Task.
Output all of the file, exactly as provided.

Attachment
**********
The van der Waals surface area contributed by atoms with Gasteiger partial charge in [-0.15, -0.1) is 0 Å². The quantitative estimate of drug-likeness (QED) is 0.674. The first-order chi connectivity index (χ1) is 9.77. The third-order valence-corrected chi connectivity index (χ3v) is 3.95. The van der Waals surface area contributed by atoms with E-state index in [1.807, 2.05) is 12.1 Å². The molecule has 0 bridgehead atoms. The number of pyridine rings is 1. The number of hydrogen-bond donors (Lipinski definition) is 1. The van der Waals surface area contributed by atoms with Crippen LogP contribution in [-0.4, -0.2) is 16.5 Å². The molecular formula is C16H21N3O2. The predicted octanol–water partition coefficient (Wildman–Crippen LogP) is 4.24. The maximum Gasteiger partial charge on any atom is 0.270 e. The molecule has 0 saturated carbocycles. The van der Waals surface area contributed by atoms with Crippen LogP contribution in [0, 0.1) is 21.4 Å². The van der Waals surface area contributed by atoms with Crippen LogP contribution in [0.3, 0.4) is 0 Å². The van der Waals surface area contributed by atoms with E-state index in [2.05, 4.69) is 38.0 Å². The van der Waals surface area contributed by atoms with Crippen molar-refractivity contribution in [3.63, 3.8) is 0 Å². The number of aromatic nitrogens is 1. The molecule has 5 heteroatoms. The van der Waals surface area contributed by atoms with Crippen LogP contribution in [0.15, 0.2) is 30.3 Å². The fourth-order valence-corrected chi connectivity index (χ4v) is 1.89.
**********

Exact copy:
The van der Waals surface area contributed by atoms with Gasteiger partial charge in [-0.15, -0.1) is 0 Å². The quantitative estimate of drug-likeness (QED) is 0.674. The first-order chi connectivity index (χ1) is 9.77. The third-order valence-corrected chi connectivity index (χ3v) is 3.95. The van der Waals surface area contributed by atoms with E-state index in [1.807, 2.05) is 12.1 Å². The molecule has 0 bridgehead atoms. The number of pyridine rings is 1. The number of hydrogen-bond donors (Lipinski definition) is 1. The van der Waals surface area contributed by atoms with Crippen LogP contribution in [-0.4, -0.2) is 16.5 Å². The molecular formula is C16H21N3O2. The predicted octanol–water partition coefficient (Wildman–Crippen LogP) is 4.24. The maximum Gasteiger partial charge on any atom is 0.270 e. The molecule has 0 saturated carbocycles. The van der Waals surface area contributed by atoms with Crippen LogP contribution in [0, 0.1) is 21.4 Å². The van der Waals surface area contributed by atoms with Crippen LogP contribution in [0.3, 0.4) is 0 Å². The van der Waals surface area contributed by atoms with E-state index in [2.05, 4.69) is 38.0 Å². The van der Waals surface area contributed by atoms with Crippen molar-refractivity contribution in [3.63, 3.8) is 0 Å². The number of aromatic nitrogens is 1. The molecule has 5 heteroatoms. The van der Waals surface area contributed by atoms with Crippen LogP contribution in [0.15, 0.2) is 30.3 Å². The fourth-order valence-corrected chi connectivity index (χ4v) is 1.89.